Gold started the week’s trading at $1,248.02, but selling resulted in a close of $1,243.97. Aftermarket buying saw the price move as much as four dollars higher; however, the opening trade on Tuesday was made at $1,242.41. Buyers exceeded sellers, bringing the closing gold price to $1,244.87. Wednesday opened at $1,243.18 and steady interest drove the price of gold to $1,246.92 at the close. The momentum continued to break the $1,250 mark in after-hour activity. This gave the market a Thursday open above that important psychological threshold at $1,251.53 and a close of $1,252.33. Friday’s open showed even more strength at $1,256.50, and the day closed with gold prices up for the week at $1,256.82.

The strength of gold this week chased some shorts from the market, and the movement left others attempting to sort out the conflicting market signals. The gold price history chart indicates that the yellow metal has broken through a six-year downtrend and closed at the highest level since the November U.S. elections. 1 It has now generated an enviable 10.5 percent increase on the year. The recent Fed interest rate increase had minimal impact on the price of gold and silver. Market participants question the FOMC’s ability to follow its current plan for more increases if the economic indicators don’t improve.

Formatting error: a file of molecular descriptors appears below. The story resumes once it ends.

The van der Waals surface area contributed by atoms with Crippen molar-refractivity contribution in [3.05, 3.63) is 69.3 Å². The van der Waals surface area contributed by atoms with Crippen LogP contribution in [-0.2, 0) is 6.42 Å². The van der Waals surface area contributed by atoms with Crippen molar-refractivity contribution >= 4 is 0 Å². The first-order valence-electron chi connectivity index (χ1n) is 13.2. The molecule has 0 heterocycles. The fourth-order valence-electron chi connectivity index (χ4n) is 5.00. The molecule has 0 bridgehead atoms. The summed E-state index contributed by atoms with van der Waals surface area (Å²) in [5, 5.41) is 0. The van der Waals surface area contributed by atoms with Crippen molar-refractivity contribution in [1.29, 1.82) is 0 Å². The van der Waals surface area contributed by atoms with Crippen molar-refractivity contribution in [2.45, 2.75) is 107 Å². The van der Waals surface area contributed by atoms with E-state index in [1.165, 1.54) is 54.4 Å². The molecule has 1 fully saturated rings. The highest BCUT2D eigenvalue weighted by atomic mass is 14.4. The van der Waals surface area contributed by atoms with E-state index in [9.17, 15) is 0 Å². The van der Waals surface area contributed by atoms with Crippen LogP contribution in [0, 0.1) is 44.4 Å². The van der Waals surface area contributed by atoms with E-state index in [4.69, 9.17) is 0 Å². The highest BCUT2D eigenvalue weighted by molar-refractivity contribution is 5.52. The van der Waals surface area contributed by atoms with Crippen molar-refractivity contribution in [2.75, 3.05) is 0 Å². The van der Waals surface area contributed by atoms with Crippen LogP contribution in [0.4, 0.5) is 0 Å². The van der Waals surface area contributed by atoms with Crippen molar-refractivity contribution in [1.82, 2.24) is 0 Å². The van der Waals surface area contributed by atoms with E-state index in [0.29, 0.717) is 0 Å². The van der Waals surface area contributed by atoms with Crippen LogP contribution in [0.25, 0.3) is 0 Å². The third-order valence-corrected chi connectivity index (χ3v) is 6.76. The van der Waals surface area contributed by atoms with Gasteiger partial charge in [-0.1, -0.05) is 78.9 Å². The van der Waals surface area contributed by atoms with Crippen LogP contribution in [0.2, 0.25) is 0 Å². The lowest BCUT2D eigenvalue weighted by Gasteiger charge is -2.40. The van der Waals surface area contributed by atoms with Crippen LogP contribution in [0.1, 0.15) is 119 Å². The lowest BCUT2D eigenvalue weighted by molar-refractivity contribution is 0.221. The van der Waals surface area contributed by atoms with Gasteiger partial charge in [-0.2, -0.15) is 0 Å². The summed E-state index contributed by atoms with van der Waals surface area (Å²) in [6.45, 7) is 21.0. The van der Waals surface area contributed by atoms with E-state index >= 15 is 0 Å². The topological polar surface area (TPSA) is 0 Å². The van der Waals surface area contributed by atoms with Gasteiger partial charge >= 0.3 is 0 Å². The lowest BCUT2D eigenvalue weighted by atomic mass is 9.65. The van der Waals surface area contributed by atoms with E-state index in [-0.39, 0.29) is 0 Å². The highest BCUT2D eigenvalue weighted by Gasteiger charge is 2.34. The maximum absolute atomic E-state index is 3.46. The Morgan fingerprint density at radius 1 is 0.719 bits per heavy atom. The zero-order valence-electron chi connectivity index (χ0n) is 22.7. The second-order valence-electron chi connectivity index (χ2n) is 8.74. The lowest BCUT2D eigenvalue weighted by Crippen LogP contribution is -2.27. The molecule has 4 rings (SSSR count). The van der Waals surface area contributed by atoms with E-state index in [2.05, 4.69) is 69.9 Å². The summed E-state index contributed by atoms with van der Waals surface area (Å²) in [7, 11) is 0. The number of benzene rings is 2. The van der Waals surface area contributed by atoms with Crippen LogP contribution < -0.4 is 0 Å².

Economic and political uncertainties continue to shape the attitudes of many long-term investors, who view gold as a safe haven. Additionally, jewelers and industrial businesses see favorable buying opportunities. The downturn in gold production and supply is also gaining attention, further driving demand.

There is little economic or political news expected this week, other than a talk by the Fed Chairwoman Janet Yellen at the British Academy on Tuesday and the release of several minor economic reports.